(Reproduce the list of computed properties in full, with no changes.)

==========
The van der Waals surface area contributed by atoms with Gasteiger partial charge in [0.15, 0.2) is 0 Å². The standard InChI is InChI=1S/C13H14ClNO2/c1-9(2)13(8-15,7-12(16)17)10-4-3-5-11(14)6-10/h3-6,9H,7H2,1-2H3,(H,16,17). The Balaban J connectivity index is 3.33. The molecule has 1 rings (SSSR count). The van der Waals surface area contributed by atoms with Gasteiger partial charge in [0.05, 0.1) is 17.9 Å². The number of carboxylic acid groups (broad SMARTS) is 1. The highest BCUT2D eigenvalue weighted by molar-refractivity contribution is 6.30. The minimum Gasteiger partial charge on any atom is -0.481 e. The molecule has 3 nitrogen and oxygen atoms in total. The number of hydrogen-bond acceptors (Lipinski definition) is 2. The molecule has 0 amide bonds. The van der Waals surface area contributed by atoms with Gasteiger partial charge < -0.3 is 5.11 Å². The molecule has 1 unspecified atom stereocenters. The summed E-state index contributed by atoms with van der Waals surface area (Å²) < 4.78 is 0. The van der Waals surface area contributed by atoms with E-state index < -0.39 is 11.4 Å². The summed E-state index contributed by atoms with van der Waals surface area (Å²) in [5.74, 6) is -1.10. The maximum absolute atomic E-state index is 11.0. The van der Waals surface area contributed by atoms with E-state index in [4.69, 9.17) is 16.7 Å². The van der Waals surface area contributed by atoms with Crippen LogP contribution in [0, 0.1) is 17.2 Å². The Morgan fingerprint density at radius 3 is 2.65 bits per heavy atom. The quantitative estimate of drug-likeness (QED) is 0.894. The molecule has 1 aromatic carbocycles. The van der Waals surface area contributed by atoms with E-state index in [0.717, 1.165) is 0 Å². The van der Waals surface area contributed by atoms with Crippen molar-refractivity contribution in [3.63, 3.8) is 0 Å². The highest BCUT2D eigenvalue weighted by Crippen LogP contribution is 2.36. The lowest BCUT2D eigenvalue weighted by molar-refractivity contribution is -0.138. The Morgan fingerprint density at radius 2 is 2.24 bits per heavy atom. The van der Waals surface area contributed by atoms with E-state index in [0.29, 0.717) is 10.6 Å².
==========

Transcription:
The van der Waals surface area contributed by atoms with Gasteiger partial charge in [0.15, 0.2) is 0 Å². The standard InChI is InChI=1S/C13H14ClNO2/c1-9(2)13(8-15,7-12(16)17)10-4-3-5-11(14)6-10/h3-6,9H,7H2,1-2H3,(H,16,17). The Balaban J connectivity index is 3.33. The molecule has 1 rings (SSSR count). The van der Waals surface area contributed by atoms with Gasteiger partial charge in [0.05, 0.1) is 17.9 Å². The number of carboxylic acid groups (broad SMARTS) is 1. The highest BCUT2D eigenvalue weighted by molar-refractivity contribution is 6.30. The minimum Gasteiger partial charge on any atom is -0.481 e. The molecule has 3 nitrogen and oxygen atoms in total. The number of hydrogen-bond acceptors (Lipinski definition) is 2. The molecule has 0 amide bonds. The van der Waals surface area contributed by atoms with Gasteiger partial charge < -0.3 is 5.11 Å². The molecule has 1 unspecified atom stereocenters. The summed E-state index contributed by atoms with van der Waals surface area (Å²) < 4.78 is 0. The van der Waals surface area contributed by atoms with E-state index < -0.39 is 11.4 Å². The summed E-state index contributed by atoms with van der Waals surface area (Å²) in [5.74, 6) is -1.10. The maximum absolute atomic E-state index is 11.0. The van der Waals surface area contributed by atoms with E-state index in [4.69, 9.17) is 16.7 Å². The van der Waals surface area contributed by atoms with Crippen LogP contribution in [0, 0.1) is 17.2 Å². The Morgan fingerprint density at radius 3 is 2.65 bits per heavy atom. The quantitative estimate of drug-likeness (QED) is 0.894. The molecule has 1 aromatic carbocycles. The van der Waals surface area contributed by atoms with E-state index in [0.717, 1.165) is 0 Å². The van der Waals surface area contributed by atoms with Crippen molar-refractivity contribution in [3.63, 3.8) is 0 Å². The highest BCUT2D eigenvalue weighted by Crippen LogP contribution is 2.36. The lowest BCUT2D eigenvalue weighted by molar-refractivity contribution is -0.138. The Morgan fingerprint density at radius 2 is 2.24 bits per heavy atom. The van der Waals surface area contributed by atoms with E-state index in [0.29, 0.717) is 10.6 Å².